From a business perspective it makes sense to spread the cost of purchasing assets rather than using up working capital and putting pressure on your cash flow. The Matching of Revenue and Expenditure is a fundamental accounting concept.

Assets such as vehicles are often financed over 3 years, generally, the monthly payments are a fixed amount, but when the payments are posted to the Accounts, Capital needs to be posted against the Loan Balance on the Balance Sheet and Interest needs to be posted to the Profit & Loss.

There are basically two methods to calculate the split:

**Simple Interest**

Interest is calculated on the balance outstanding as follows **Balance x Interest Rate/12 months**

Here is a link to a Microsoft Template for Simple Interest

http://office.microsoft.com/en-us/templates/loan-calculator-TC006206287.aspx

Investopedia says:

*The standard loan is called “simple interest”. You borrow some money and at the end of the period you pay it back plus interest. For longer term loans, you make periodic payments. With some consumer loans, especially with auto loans, you may encounter a different type of loan which mentions the “Rule of 78”. It is a different way of deciding how much of each monthly payment is interest and how much is principal.*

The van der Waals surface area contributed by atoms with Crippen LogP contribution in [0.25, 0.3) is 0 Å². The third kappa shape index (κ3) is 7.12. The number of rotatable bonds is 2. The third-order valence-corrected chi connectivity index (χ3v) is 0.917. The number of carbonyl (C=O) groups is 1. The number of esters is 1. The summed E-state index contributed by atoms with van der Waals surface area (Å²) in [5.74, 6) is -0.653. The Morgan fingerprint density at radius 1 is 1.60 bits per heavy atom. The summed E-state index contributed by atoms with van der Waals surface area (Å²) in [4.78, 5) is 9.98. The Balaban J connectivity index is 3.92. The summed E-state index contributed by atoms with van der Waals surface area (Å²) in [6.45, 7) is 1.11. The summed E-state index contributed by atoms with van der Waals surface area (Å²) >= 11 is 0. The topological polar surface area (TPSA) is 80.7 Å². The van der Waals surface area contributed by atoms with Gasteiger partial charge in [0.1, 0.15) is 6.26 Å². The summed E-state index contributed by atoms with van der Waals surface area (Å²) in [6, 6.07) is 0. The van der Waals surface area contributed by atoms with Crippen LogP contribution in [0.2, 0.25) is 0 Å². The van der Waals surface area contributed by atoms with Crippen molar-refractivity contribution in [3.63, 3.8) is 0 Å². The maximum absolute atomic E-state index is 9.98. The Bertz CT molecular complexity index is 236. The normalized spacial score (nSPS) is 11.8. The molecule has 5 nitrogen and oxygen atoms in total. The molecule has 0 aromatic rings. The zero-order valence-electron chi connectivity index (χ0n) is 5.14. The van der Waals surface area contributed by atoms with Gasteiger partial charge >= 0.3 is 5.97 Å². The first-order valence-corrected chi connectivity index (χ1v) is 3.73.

Read more: http://www.investopedia.com/terms/r/ruleof78.asp#ixzz2ILaSYgS0

**Sum of Digits (Rule of 78’s)**

The sum of digits method uses the formula:

**(n x (n+1))/2**

Sum-of-the-digits method, also know as the Rule of 78s is a term used in lending that refers to a method of yearly interest calculation. The name comes from the total number of months’ interest that is being calculated in a year (the first month is 1 month’s interest, whereas the second month contains 2 months’ interest, etc.). This is an accurate interest model only based on the assumption that the borrower pays only the amount due each month. If the borrower pays off the loan early, this method maximizes the amount paid by applying funds to interest before principal.

A simple fraction (as with 12/78) consists of a numerator (the top number, 12 in the example) and a denominator (the bottom number, 78 in the example). The denominator of a Rule of 78 loan is the sum of the digits, the sum of the number of monthly payments in the loan. For a 12 month loan, the sum of numbers from 1 to 12 is 78 (1 + 2 + 3 + . . . +12 = 78). For a 24 month loan, the denominator is 300. The sum of the numbers from 1 to n is given by the equation n * (n+1) / 2. If n were 24, the sum of the numbers from 1 to 24 is 24 * (24+1) / 2 = 12 x 25 = 300, which is the loan’s denominator, D.

http://en.wikipedia.org/wiki/Rule_of_78s

I have created a template for the Sum-of-digits method and you can download it using this link

https://docs.google.com/spreadsheet/pub?key=0AiOJESd6TK4ddFd1cHkweDZwSVk1b1M2OHJXdDlRNXc&output=xls

**Comparison**

If you take the following example:

Asset cost £18,000

Deposit £1,800

Loan £16,200

Repayments 36 x £500

Interest Rate 6.9718%

The total interest charged over 3 years is the same £1,800 but the monthly interest is different, simple interest for month 1 = £94.12 but using sum-of-digits its £97.30. This means that with the sum of digits method the balance due for early repayment will be higher.

steve@bicknells.net